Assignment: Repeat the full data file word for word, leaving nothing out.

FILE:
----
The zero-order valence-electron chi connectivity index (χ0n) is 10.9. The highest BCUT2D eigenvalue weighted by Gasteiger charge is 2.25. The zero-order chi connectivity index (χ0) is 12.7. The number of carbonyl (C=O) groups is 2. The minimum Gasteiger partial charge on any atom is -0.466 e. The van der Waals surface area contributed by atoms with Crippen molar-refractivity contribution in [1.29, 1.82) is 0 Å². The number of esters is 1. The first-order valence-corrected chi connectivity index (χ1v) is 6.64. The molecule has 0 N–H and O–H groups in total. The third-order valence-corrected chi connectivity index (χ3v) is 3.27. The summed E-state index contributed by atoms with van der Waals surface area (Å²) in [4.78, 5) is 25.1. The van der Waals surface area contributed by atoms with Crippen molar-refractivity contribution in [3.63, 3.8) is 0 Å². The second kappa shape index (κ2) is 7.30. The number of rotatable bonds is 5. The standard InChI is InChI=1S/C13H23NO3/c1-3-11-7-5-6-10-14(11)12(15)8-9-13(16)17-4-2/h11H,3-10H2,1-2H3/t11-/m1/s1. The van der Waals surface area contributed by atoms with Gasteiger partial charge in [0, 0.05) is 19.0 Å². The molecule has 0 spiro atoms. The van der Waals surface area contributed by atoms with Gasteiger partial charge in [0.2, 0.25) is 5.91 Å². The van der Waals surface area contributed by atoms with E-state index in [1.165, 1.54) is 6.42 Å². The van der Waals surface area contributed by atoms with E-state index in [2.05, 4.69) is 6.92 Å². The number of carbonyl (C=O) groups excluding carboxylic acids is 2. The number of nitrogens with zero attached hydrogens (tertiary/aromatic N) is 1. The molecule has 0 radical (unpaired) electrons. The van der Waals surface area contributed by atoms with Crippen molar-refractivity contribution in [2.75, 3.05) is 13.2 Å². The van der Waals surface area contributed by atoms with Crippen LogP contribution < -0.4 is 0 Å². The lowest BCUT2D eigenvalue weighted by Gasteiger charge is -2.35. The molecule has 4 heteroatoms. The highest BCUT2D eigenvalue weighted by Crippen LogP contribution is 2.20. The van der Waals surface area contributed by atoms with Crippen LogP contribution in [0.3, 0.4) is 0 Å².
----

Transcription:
The zero-order valence-electron chi connectivity index (χ0n) is 10.9. The highest BCUT2D eigenvalue weighted by Gasteiger charge is 2.25. The zero-order chi connectivity index (χ0) is 12.7. The number of carbonyl (C=O) groups is 2. The minimum Gasteiger partial charge on any atom is -0.466 e. The van der Waals surface area contributed by atoms with Crippen molar-refractivity contribution in [1.29, 1.82) is 0 Å². The number of esters is 1. The first-order valence-corrected chi connectivity index (χ1v) is 6.64. The molecule has 0 N–H and O–H groups in total. The third-order valence-corrected chi connectivity index (χ3v) is 3.27. The summed E-state index contributed by atoms with van der Waals surface area (Å²) in [4.78, 5) is 25.1. The van der Waals surface area contributed by atoms with Crippen molar-refractivity contribution in [3.63, 3.8) is 0 Å². The second kappa shape index (κ2) is 7.30. The number of rotatable bonds is 5. The standard InChI is InChI=1S/C13H23NO3/c1-3-11-7-5-6-10-14(11)12(15)8-9-13(16)17-4-2/h11H,3-10H2,1-2H3/t11-/m1/s1. The van der Waals surface area contributed by atoms with Gasteiger partial charge in [0, 0.05) is 19.0 Å². The molecule has 0 spiro atoms. The van der Waals surface area contributed by atoms with Gasteiger partial charge in [0.2, 0.25) is 5.91 Å². The van der Waals surface area contributed by atoms with E-state index in [1.165, 1.54) is 6.42 Å². The van der Waals surface area contributed by atoms with E-state index in [2.05, 4.69) is 6.92 Å². The number of carbonyl (C=O) groups excluding carboxylic acids is 2. The number of nitrogens with zero attached hydrogens (tertiary/aromatic N) is 1. The molecule has 0 radical (unpaired) electrons. The van der Waals surface area contributed by atoms with Crippen molar-refractivity contribution in [2.75, 3.05) is 13.2 Å². The van der Waals surface area contributed by atoms with Crippen LogP contribution < -0.4 is 0 Å². The lowest BCUT2D eigenvalue weighted by Gasteiger charge is -2.35. The molecule has 4 heteroatoms. The highest BCUT2D eigenvalue weighted by Crippen LogP contribution is 2.20. The van der Waals surface area contributed by atoms with Crippen LogP contribution in [0.3, 0.4) is 0 Å².